The purpose of this paper is to consider the consequences of the July 22, 2011 decision of the US Court of Appeals for the DC Circuit in the case of Business Roundtable and Chamber of Commerce v. Securities and Exchange Commission (BRT v. SEC) on current and future SEC rulemakings. The case involved the vacating of the SEC's shareholder proxy access rule.
The paper reviews the court's findings regarding the SEC's rulemaking procedures and analyzes how those findings will inform the SEC's future actions to adopt rules in the proxy access area, as well as future SEC rulemaking in other areas.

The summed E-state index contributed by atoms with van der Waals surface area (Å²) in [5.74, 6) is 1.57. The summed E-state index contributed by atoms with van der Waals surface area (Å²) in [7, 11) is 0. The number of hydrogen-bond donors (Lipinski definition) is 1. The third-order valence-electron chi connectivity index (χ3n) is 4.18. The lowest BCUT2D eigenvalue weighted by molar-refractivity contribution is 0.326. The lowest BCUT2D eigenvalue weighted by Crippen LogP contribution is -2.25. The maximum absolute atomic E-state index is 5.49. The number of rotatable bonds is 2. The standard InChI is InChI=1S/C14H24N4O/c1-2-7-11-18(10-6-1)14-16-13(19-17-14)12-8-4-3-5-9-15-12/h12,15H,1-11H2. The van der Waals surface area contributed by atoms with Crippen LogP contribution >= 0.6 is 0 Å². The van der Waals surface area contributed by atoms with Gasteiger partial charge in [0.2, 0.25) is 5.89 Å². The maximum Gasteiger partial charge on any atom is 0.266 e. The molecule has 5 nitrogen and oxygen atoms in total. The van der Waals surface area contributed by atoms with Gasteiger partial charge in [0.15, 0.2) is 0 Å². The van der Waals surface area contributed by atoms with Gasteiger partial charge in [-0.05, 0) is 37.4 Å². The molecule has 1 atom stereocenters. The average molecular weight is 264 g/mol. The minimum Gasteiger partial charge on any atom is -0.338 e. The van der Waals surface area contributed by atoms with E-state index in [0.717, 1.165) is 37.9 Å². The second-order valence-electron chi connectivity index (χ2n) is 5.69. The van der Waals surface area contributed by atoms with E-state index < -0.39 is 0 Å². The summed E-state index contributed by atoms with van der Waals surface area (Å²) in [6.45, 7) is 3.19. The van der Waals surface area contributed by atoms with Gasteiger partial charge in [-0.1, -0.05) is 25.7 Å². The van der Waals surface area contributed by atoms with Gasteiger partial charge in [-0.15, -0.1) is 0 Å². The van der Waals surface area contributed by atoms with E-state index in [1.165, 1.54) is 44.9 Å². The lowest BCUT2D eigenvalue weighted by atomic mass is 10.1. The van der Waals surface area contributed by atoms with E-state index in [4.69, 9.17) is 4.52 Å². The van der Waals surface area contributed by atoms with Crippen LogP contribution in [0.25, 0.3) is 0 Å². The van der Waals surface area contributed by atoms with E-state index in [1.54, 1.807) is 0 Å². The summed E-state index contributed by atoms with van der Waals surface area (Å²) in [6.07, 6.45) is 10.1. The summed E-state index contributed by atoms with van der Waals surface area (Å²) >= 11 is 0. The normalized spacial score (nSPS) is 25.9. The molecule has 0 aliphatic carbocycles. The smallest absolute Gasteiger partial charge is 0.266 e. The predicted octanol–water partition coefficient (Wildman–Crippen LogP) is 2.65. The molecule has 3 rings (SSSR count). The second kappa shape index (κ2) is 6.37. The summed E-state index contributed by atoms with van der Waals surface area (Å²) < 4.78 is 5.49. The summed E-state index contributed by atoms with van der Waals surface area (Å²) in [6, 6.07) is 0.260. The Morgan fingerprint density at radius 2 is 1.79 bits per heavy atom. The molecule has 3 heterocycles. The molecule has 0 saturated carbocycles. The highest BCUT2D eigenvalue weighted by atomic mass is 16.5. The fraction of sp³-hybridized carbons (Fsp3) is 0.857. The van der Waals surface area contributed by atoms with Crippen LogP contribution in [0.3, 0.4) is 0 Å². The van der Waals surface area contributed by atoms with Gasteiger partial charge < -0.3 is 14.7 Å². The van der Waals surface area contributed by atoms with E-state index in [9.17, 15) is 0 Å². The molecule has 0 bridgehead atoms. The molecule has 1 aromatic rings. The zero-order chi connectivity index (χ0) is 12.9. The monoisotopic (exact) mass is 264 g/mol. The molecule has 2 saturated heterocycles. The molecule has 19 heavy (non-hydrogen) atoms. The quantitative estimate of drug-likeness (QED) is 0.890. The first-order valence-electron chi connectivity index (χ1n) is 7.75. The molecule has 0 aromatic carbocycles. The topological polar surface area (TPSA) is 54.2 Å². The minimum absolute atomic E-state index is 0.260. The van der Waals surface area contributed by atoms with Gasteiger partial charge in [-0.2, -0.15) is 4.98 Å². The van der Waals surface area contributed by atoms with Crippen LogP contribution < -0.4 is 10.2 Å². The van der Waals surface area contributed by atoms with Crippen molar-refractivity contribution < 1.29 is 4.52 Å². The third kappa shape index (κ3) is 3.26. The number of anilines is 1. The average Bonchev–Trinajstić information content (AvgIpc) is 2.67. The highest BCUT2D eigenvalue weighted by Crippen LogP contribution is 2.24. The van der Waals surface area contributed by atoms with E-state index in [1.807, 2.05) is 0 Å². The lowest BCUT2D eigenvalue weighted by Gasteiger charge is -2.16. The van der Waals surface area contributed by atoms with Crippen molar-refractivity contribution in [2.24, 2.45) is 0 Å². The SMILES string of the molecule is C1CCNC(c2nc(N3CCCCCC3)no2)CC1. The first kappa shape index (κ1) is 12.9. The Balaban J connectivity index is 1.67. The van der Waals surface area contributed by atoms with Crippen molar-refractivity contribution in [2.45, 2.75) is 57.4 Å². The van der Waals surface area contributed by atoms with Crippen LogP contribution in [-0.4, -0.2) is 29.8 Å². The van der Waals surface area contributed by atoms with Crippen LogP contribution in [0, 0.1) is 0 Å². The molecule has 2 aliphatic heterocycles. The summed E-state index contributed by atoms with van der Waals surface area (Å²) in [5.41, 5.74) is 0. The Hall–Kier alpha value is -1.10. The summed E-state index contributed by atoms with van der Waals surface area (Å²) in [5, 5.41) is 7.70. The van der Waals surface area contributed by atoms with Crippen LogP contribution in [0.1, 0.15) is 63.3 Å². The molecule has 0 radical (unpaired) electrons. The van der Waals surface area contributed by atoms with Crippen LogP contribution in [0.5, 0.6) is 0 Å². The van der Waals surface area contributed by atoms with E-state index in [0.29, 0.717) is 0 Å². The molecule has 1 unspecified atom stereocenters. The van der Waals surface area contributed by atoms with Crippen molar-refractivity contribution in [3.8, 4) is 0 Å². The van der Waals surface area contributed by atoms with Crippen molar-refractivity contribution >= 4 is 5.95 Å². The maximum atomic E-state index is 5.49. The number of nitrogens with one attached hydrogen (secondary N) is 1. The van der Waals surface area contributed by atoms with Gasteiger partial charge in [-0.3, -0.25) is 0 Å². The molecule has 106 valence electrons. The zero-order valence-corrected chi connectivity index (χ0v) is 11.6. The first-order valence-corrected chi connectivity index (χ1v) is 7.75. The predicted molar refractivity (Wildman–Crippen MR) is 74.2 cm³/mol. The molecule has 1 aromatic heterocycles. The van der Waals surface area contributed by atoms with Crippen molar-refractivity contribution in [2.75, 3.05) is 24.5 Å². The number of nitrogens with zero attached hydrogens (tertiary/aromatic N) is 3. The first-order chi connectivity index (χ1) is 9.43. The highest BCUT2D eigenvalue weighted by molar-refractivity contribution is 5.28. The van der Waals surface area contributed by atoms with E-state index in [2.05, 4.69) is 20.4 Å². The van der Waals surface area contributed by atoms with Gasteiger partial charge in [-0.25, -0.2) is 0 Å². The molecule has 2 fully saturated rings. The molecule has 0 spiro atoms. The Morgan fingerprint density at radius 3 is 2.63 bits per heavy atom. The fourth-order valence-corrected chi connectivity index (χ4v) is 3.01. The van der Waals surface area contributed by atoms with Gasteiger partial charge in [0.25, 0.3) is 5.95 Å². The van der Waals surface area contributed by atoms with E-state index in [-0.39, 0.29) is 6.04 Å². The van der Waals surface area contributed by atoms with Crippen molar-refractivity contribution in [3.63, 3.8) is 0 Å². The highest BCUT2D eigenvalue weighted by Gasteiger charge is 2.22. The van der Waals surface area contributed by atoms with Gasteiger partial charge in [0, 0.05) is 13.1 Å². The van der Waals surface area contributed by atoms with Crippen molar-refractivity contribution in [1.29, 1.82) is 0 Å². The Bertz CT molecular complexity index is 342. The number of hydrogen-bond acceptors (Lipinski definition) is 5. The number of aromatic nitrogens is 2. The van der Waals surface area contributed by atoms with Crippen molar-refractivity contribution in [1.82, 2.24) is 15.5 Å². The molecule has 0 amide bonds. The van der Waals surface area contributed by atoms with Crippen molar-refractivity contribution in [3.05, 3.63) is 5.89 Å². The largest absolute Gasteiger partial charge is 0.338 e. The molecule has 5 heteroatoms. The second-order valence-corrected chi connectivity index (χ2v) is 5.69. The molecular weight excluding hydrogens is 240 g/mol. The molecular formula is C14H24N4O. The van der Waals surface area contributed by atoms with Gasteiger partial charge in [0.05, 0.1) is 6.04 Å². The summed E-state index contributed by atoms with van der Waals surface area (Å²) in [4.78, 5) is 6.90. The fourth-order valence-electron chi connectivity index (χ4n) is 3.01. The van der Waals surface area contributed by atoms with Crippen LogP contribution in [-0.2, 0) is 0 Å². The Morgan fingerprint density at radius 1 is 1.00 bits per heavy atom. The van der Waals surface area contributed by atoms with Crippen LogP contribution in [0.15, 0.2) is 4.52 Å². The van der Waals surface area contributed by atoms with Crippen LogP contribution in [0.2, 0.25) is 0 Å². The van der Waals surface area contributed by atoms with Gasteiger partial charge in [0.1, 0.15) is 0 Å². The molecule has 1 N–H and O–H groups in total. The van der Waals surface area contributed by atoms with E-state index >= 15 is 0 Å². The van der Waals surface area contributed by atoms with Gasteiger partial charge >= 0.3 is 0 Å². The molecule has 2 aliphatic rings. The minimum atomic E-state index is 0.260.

The paper finds that the SEC is unlikely, at this time, to undertake future rulemaking involving shareholder access to the proxy statement. At the same time, the SEC may well lift the stay that it voluntarily placed on related amendments to its shareholder proposal rule. These amendments would permit shareholder proposals to companies regarding access to the proxy statement.
Companies should consider how they will respond to shareholder proposals to adopt proxy access regimes. Shareholders should consider what kinds of proposals they may wish to submit to companies regarding proxy access.
This paper should be of interest to public companies, including investment companies, and shareholders of such companies, and their advisers, in terms of corporate governance mechanisms and engagement with shareholder concerns and inputs.
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